Warriors and women alike, kept long hair in different seasons for different reasons
By David ole Moonka
In the Maa tradition, various people grow hair in different seasons for different reasons.
Warriors for instance, grow long braided hair, akin to a lion’s mane, throughout their period in moranism, to symbolize their distinguished bravery, and express their invincible quest for dominion.
Furthermore, it reaffirms their exalted positions as rulers and champions of the land; the defenders of all that pertains to the welfare of their people and heroes of the people, more particularly the princesses ‘intoyie’.
On the other part, women in their postpartum, maintain long hair — olmasi/ilmasin — to demonstrate their dedication to give their newborn the best of care they could. The ritual practice, locally known as ‘intomon’, is also believed to buttress the mother’s authority over its child for life.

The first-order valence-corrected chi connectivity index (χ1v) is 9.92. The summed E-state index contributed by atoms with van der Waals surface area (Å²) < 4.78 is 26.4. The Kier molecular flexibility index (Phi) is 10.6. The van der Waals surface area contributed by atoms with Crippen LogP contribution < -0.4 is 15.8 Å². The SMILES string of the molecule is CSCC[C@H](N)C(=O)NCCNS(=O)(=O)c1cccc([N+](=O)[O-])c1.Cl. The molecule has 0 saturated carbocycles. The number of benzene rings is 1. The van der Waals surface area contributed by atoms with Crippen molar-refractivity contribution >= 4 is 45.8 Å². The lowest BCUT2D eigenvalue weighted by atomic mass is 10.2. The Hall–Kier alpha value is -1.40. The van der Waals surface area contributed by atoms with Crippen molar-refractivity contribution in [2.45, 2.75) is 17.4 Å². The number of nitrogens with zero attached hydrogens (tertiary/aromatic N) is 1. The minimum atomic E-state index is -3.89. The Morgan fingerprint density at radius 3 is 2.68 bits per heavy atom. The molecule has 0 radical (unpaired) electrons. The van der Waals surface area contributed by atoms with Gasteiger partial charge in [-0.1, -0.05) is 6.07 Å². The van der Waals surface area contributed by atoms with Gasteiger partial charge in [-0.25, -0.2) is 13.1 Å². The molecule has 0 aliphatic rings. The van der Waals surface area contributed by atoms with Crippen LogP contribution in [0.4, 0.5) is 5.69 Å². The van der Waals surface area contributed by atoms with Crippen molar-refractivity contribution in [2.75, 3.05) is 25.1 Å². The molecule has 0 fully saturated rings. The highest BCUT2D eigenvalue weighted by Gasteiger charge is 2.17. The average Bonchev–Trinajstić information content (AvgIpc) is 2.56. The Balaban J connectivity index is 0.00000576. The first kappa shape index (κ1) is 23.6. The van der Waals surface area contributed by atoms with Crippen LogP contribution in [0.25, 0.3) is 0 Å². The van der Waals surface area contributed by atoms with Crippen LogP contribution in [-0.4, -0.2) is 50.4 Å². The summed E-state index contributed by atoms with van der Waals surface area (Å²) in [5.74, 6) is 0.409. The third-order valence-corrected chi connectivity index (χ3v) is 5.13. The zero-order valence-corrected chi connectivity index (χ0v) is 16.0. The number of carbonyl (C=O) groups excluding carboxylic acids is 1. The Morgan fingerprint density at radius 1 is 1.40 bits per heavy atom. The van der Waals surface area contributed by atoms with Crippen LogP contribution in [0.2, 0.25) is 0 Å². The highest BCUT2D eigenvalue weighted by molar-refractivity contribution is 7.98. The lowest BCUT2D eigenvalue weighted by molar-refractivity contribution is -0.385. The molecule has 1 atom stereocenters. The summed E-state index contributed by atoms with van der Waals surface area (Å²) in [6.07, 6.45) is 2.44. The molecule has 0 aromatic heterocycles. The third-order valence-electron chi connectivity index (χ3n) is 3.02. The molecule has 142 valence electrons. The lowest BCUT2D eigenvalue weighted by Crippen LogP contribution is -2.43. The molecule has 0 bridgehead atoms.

Much premium is placed on the ritual, that more often, when a child becomes disrespectful or defiant to his/her mother, elders would remind them that their mother observed the ritual — hence, if provoked to anger, it could easily translate to a curse.
Also during and after initiation, a mother, or a representative in case (the mother) passed on, observes the ritual, in keeping the long hair, as she commits to mentoring her children into grown-ups. This also happens as one goes through moranism.
She does that until one gets married, or marries, after which their mother-in-law or spouse, respectively, can then take up the role of the mother.
This underscores the crucial role that a mother plays in the life of her children, according to the Maasai customs.